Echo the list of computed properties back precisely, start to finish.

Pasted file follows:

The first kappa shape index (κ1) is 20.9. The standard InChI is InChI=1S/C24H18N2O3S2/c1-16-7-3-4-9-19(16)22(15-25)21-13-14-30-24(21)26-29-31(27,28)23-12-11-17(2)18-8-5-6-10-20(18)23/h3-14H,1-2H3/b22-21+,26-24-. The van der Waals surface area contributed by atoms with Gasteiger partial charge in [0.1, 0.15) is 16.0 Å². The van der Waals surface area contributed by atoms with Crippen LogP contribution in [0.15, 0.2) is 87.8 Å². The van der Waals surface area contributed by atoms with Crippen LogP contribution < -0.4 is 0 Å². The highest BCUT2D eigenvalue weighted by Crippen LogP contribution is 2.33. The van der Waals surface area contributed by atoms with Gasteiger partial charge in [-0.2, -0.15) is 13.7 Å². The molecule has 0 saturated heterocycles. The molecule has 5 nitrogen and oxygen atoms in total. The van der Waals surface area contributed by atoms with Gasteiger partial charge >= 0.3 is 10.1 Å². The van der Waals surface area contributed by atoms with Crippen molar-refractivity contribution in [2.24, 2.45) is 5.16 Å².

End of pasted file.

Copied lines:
The first kappa shape index (κ1) is 20.9. The standard InChI is InChI=1S/C24H18N2O3S2/c1-16-7-3-4-9-19(16)22(15-25)21-13-14-30-24(21)26-29-31(27,28)23-12-11-17(2)18-8-5-6-10-20(18)23/h3-14H,1-2H3/b22-21+,26-24-. The van der Waals surface area contributed by atoms with Gasteiger partial charge in [0.1, 0.15) is 16.0 Å². The van der Waals surface area contributed by atoms with Crippen LogP contribution in [0.15, 0.2) is 87.8 Å². The van der Waals surface area contributed by atoms with Crippen LogP contribution < -0.4 is 0 Å². The highest BCUT2D eigenvalue weighted by Crippen LogP contribution is 2.33. The van der Waals surface area contributed by atoms with Gasteiger partial charge in [-0.2, -0.15) is 13.7 Å². The molecule has 0 saturated heterocycles. The molecule has 5 nitrogen and oxygen atoms in total. The van der Waals surface area contributed by atoms with Gasteiger partial charge >= 0.3 is 10.1 Å². The van der Waals surface area contributed by atoms with Crippen molar-refractivity contribution in [2.24, 2.45) is 5.16 Å².